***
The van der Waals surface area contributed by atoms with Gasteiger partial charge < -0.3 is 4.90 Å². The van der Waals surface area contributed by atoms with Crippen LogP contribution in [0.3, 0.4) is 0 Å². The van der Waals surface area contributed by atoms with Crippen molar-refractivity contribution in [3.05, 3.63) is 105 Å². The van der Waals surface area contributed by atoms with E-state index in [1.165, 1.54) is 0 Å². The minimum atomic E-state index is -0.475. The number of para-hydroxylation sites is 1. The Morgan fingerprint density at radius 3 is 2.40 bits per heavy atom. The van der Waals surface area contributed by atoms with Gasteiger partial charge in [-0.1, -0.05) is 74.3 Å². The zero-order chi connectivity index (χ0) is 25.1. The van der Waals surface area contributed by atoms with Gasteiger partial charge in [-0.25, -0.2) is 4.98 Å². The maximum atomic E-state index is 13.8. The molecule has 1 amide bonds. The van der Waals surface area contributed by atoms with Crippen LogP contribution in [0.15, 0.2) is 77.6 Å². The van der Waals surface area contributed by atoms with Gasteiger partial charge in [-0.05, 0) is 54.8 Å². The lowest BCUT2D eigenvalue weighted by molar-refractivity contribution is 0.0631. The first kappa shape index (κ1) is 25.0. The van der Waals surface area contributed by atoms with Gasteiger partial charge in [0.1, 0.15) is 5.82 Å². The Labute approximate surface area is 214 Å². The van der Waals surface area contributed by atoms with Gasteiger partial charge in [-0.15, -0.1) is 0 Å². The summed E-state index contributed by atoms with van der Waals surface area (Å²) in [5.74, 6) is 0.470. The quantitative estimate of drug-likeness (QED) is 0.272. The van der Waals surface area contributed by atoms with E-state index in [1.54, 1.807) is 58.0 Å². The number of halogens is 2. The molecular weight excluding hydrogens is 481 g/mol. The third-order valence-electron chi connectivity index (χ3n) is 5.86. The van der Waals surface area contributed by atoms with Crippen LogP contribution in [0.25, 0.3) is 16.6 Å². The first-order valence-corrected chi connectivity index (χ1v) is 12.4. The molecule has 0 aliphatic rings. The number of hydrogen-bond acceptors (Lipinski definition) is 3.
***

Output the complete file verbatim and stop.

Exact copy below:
The van der Waals surface area contributed by atoms with Gasteiger partial charge < -0.3 is 4.90 Å². The van der Waals surface area contributed by atoms with Crippen LogP contribution in [0.3, 0.4) is 0 Å². The van der Waals surface area contributed by atoms with Crippen molar-refractivity contribution in [3.05, 3.63) is 105 Å². The van der Waals surface area contributed by atoms with E-state index in [1.165, 1.54) is 0 Å². The minimum atomic E-state index is -0.475. The number of para-hydroxylation sites is 1. The Morgan fingerprint density at radius 3 is 2.40 bits per heavy atom. The van der Waals surface area contributed by atoms with Gasteiger partial charge in [-0.1, -0.05) is 74.3 Å². The zero-order chi connectivity index (χ0) is 25.1. The van der Waals surface area contributed by atoms with Gasteiger partial charge in [-0.25, -0.2) is 4.98 Å². The maximum atomic E-state index is 13.8. The molecule has 1 amide bonds. The van der Waals surface area contributed by atoms with Crippen LogP contribution in [0.15, 0.2) is 77.6 Å². The van der Waals surface area contributed by atoms with Gasteiger partial charge in [-0.05, 0) is 54.8 Å². The lowest BCUT2D eigenvalue weighted by molar-refractivity contribution is 0.0631. The first kappa shape index (κ1) is 25.0. The van der Waals surface area contributed by atoms with Gasteiger partial charge in [0.1, 0.15) is 5.82 Å². The Labute approximate surface area is 214 Å². The van der Waals surface area contributed by atoms with Gasteiger partial charge in [-0.15, -0.1) is 0 Å². The summed E-state index contributed by atoms with van der Waals surface area (Å²) in [5.74, 6) is 0.470. The quantitative estimate of drug-likeness (QED) is 0.272. The van der Waals surface area contributed by atoms with E-state index in [1.54, 1.807) is 58.0 Å². The number of halogens is 2. The molecular weight excluding hydrogens is 481 g/mol. The third-order valence-electron chi connectivity index (χ3n) is 5.86. The van der Waals surface area contributed by atoms with Crippen LogP contribution in [0.25, 0.3) is 16.6 Å². The first-order valence-corrected chi connectivity index (χ1v) is 12.4. The molecule has 0 aliphatic rings. The number of hydrogen-bond acceptors (Lipinski definition) is 3.